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Wendell Harper Lovett

1922 - 2016 Obituary Condolences
Wendell Harper Lovett Obituary
Wendell Harper Lovett

Wendell Harper Lovett, noted Seattle architect and educator, has passed away at 94 after a long illness. Known for his innovative modern houses designed in the 1950s-1990s, Lovett leaves behind a remarkable legacy distinct from other designers of his generation. While many of his local peers followed the work of Paul Hayden Kirk, who explored the structural and aesthetic possibilities of wood, he took a more individualistic path, synthesizing a vast range of influences from Italy, Scandinavia, and Germany, as well as the U.S. More than most, Lovett had an international perspective.

Born April 2, 1922, to Wallace Lovett, a roofing contractor, and Pearl Harper, a homemaker. His father's work exposed him to construction which he liked from an early age. His mother cultivated his talent at drawing, and fostered his interest in autos, airplanes and the mechanized world. A graduate of Queen Anne High School, Lovett attended the University of Washington before the war, where, from the beginning, he majored in architecture. While at the UW, he worked with Professor Lionel Pries, well-known for his skills at watercolor and drawing, who also encouraged students to study diverse building traditions.

Lovett served in World War II in Germany and returned to the US to finish his UW bachelor's degree in 1946-1947. Immediately thereafter, he matriculated at the Massachusetts Institute of Technology to earn a Master's in Architecture. After the war, Cambridge, MA, became a center for architectural education in America, as the Bauhaus designers Walter Gropius and Marcel Breuer taught at Harvard and the great Finnish architect, Alvar Aalto, worked at MIT. Lovett worked for Aalto at MIT, while the latter was finishing his Baker Dormitory there.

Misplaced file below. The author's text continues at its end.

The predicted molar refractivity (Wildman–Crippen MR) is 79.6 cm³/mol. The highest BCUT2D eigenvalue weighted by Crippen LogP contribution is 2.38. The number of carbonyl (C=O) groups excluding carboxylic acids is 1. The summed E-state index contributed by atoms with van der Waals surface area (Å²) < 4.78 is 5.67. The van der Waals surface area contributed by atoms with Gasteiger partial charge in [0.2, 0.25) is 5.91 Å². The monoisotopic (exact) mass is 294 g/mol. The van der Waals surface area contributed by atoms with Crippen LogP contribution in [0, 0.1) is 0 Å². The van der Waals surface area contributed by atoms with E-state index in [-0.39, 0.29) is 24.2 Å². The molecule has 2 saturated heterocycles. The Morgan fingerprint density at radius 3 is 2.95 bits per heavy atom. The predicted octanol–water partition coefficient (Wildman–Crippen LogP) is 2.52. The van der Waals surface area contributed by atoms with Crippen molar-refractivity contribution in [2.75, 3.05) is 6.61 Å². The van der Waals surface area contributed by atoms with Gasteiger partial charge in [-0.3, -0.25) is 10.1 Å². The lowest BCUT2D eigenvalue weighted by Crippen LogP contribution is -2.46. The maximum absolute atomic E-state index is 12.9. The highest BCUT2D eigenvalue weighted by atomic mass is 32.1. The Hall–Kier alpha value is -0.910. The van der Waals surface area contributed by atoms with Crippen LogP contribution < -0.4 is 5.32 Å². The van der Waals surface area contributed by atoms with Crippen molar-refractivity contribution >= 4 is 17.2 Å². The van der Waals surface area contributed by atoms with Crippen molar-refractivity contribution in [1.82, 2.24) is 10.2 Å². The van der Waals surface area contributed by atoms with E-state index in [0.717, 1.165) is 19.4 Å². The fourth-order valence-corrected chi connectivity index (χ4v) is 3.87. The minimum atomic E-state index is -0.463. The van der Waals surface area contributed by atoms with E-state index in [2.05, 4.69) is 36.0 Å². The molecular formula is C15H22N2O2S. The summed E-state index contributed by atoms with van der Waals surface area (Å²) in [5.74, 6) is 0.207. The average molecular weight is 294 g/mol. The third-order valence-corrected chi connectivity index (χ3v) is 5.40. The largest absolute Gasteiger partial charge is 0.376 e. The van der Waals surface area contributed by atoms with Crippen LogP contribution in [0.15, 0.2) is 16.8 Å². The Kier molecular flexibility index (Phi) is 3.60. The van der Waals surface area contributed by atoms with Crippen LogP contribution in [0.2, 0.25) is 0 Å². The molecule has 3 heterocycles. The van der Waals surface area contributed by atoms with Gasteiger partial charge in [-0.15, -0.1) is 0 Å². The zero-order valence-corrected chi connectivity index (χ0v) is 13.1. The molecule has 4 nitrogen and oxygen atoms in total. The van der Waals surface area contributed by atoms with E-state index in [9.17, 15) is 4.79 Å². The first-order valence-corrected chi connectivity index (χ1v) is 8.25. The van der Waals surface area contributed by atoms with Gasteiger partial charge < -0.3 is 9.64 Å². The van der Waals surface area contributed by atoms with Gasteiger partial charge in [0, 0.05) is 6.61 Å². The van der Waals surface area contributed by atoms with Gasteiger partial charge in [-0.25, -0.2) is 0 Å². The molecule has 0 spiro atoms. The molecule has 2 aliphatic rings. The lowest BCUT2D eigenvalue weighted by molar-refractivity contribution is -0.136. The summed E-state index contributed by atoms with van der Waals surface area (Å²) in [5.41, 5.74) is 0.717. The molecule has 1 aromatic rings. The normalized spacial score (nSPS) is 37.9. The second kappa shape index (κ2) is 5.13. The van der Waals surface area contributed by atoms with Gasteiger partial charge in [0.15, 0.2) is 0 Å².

Following MIT, Lovett returned to Seattle and distinguished himself in the offices of Naramore, Bain, Brady and Johanson (NBBJ) and Bassetti and Morse. In the latter, Lovett began to experiment with furniture design, and developed a modern fireplace, the Firehood, that was mass-produced and several innovative sofa, table and chair designs. One of his best-known, the Bikini Chair, was exhibited at the 1954 Triennale di Milano.

He began work as a UW architecture instructor in 1948, retiring as an emeritus in 1984. During this 36-year teaching career, he mentored two generations of young architects. At the same time, he operated a vibrant private practice, designing such remarkably varied works as the Reed House, Bellevue, (1954), Giovanelli House, Mercer Island (1959) and Studebaker House, Mercer Island (1971). Lovett became an early member of the Hilltop Cooperative, a self-governing community housing tract in Bellevue, where he designed his remarkable own house and several others. In later years, the size of his commissions expanded, his design for Microsoft executive Charles Simonyi being one of the most spectacular. Lovett's work won many professional awards, culminating in his elevation to Fellowship in the American Institute of Architects (AIA), and receiving the local chapter's highest accolade, the Seattle Medal, in 1993.

On September 3, 1947, in Seattle, Lovett married the talented ballerina Eileen Whitson, who died in 2008. She retired from dance to raise their two daughters, Corrie Lovett of Seattle and Clare Lovett of Tacoma. During their more than 60 years of marriage, the Lovetts put down deep roots in Seattle, and also traveled the world, seeing architectural sites on six continents. Special thanks to All About Seniors in Shoreline for the exemplary care for the past two years. Additional thanks to Anne Forestieri and Stuart Steere for their long term care and support.
Published in The Seattle Times on Sept. 25, 2016
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